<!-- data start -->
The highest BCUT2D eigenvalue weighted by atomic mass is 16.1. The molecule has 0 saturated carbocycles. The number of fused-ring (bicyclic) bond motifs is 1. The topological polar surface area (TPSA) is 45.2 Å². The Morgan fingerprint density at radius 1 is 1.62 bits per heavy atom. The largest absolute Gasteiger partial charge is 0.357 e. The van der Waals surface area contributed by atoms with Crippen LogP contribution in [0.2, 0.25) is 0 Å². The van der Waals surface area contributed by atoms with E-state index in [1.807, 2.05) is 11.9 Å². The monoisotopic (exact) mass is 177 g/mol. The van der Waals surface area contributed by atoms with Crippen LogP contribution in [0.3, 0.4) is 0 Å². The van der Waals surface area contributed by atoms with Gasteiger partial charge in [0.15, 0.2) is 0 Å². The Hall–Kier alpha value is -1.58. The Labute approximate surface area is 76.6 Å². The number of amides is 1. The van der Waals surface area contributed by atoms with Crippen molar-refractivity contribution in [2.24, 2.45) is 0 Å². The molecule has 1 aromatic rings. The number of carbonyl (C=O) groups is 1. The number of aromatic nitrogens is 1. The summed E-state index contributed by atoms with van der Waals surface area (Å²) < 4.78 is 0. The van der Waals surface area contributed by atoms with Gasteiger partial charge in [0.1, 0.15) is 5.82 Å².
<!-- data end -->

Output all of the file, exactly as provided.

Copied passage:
The highest BCUT2D eigenvalue weighted by atomic mass is 16.1. The molecule has 0 saturated carbocycles. The number of fused-ring (bicyclic) bond motifs is 1. The topological polar surface area (TPSA) is 45.2 Å². The Morgan fingerprint density at radius 1 is 1.62 bits per heavy atom. The largest absolute Gasteiger partial charge is 0.357 e. The van der Waals surface area contributed by atoms with Crippen LogP contribution in [0.2, 0.25) is 0 Å². The van der Waals surface area contributed by atoms with E-state index in [1.807, 2.05) is 11.9 Å². The monoisotopic (exact) mass is 177 g/mol. The van der Waals surface area contributed by atoms with Crippen LogP contribution in [0.3, 0.4) is 0 Å². The van der Waals surface area contributed by atoms with Gasteiger partial charge in [0.15, 0.2) is 0 Å². The Hall–Kier alpha value is -1.58. The Labute approximate surface area is 76.6 Å². The number of amides is 1. The van der Waals surface area contributed by atoms with Crippen molar-refractivity contribution in [2.24, 2.45) is 0 Å². The molecule has 1 aromatic rings. The number of carbonyl (C=O) groups is 1. The number of aromatic nitrogens is 1. The summed E-state index contributed by atoms with van der Waals surface area (Å²) < 4.78 is 0. The van der Waals surface area contributed by atoms with Gasteiger partial charge in [0.1, 0.15) is 5.82 Å².